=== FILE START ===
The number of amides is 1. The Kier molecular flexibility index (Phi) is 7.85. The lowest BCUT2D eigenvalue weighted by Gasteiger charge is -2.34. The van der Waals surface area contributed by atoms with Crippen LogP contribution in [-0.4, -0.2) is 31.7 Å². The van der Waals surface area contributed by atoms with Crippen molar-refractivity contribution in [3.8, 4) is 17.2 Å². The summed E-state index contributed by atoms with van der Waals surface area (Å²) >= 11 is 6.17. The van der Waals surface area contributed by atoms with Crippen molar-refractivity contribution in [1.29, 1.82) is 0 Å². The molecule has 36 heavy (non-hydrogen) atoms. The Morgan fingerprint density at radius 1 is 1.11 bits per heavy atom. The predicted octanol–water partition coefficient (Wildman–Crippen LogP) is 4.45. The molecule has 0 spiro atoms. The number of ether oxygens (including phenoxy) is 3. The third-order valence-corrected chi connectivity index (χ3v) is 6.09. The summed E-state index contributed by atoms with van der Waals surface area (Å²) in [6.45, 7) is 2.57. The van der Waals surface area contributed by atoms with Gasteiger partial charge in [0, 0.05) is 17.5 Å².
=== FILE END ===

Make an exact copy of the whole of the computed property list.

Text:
The number of amides is 1. The Kier molecular flexibility index (Phi) is 7.85. The lowest BCUT2D eigenvalue weighted by Gasteiger charge is -2.34. The van der Waals surface area contributed by atoms with Crippen LogP contribution in [-0.4, -0.2) is 31.7 Å². The van der Waals surface area contributed by atoms with Crippen molar-refractivity contribution in [3.8, 4) is 17.2 Å². The summed E-state index contributed by atoms with van der Waals surface area (Å²) >= 11 is 6.17. The van der Waals surface area contributed by atoms with Crippen molar-refractivity contribution in [1.29, 1.82) is 0 Å². The molecule has 36 heavy (non-hydrogen) atoms. The Morgan fingerprint density at radius 1 is 1.11 bits per heavy atom. The predicted octanol–water partition coefficient (Wildman–Crippen LogP) is 4.45. The molecule has 0 spiro atoms. The number of ether oxygens (including phenoxy) is 3. The third-order valence-corrected chi connectivity index (χ3v) is 6.09. The summed E-state index contributed by atoms with van der Waals surface area (Å²) in [6.45, 7) is 2.57. The van der Waals surface area contributed by atoms with Gasteiger partial charge in [0, 0.05) is 17.5 Å².